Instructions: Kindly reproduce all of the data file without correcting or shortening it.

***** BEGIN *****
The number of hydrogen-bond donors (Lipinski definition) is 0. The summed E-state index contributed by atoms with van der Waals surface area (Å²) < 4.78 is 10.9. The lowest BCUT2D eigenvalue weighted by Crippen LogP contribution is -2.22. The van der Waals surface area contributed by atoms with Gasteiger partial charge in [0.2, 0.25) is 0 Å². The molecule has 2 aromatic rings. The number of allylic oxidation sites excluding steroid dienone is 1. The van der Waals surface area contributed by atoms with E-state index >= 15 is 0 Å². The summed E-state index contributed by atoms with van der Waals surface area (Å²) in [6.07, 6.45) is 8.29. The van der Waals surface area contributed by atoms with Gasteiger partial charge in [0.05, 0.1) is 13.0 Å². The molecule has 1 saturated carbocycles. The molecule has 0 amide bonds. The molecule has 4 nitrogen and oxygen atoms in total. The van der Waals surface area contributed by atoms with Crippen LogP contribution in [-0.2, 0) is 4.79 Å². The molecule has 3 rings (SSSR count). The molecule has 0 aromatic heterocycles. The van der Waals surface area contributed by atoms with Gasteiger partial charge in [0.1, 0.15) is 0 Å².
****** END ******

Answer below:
The number of hydrogen-bond donors (Lipinski definition) is 0. The summed E-state index contributed by atoms with van der Waals surface area (Å²) < 4.78 is 10.9. The lowest BCUT2D eigenvalue weighted by Crippen LogP contribution is -2.22. The van der Waals surface area contributed by atoms with Gasteiger partial charge in [0.2, 0.25) is 0 Å². The molecule has 2 aromatic rings. The number of allylic oxidation sites excluding steroid dienone is 1. The van der Waals surface area contributed by atoms with E-state index >= 15 is 0 Å². The summed E-state index contributed by atoms with van der Waals surface area (Å²) in [6.07, 6.45) is 8.29. The van der Waals surface area contributed by atoms with Gasteiger partial charge in [0.05, 0.1) is 13.0 Å². The molecule has 1 saturated carbocycles. The molecule has 0 amide bonds. The molecule has 4 nitrogen and oxygen atoms in total. The van der Waals surface area contributed by atoms with Crippen LogP contribution in [-0.2, 0) is 4.79 Å². The molecule has 3 rings (SSSR count). The molecule has 0 aromatic heterocycles. The van der Waals surface area contributed by atoms with Gasteiger partial charge in [0.1, 0.15) is 0 Å².